Edited by John B. Davis and D. Wade Hands
Chapter 10: Computational Economics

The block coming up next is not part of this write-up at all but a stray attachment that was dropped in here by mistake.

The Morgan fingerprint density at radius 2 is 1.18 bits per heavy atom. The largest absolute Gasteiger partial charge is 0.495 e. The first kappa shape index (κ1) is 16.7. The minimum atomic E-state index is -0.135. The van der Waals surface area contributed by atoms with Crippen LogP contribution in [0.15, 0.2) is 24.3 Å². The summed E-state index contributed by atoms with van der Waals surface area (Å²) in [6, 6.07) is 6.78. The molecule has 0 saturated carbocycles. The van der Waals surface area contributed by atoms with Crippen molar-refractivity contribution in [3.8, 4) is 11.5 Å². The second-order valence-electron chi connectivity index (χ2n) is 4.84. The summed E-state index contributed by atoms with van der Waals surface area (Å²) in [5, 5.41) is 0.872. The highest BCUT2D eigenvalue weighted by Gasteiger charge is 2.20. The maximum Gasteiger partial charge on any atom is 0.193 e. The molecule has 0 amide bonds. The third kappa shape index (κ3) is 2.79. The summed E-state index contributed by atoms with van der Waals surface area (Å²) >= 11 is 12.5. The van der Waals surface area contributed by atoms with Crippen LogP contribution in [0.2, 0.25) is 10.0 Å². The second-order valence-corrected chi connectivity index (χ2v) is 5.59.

Paola Tubaro 10.1 INTRODUCTION Broadly speaking, computational economics is the use of computerintensive tools and techniques in the study of economic problems, and is at the crossroads between economics and informatics; its models take the form of computer programs that can be run to simulate the behavior of the economic system under study. The origins of the field date back to the first development of calculators in the 1950s, and its areas of application have widened over time as computing power has grown. The core of computational economics used to be the search for numerical solutions of equation-based models and the exploration of new optimization techniques, as reflected in the first volume of the Handbook of Computational Economics (Amman et al., 1996). The dramatic rise in calculation capacity of the last two decades has not only strengthened this line of research, but also fostered the appearance of a novel approach to the study of decentralized market economies. The new subfield, which is central to the second volume of the Handbook (Tesfatsion and Judd, 2006), places emphasis on agents and the dynamics of their interactions, and is often referred to as ‘agent-based computational economics’ (ACE). Among the main lines of development of ACE are, in apparent contrast to conventional economic approaches, a non-Walrasian framework of analysis, spatially distributed transactions, bounded rationality together with agents’ capacity to revise their decisions as interaction plays out, and learning processes. This chapter focuses entirely on ACE. It presents the main features of this area of...
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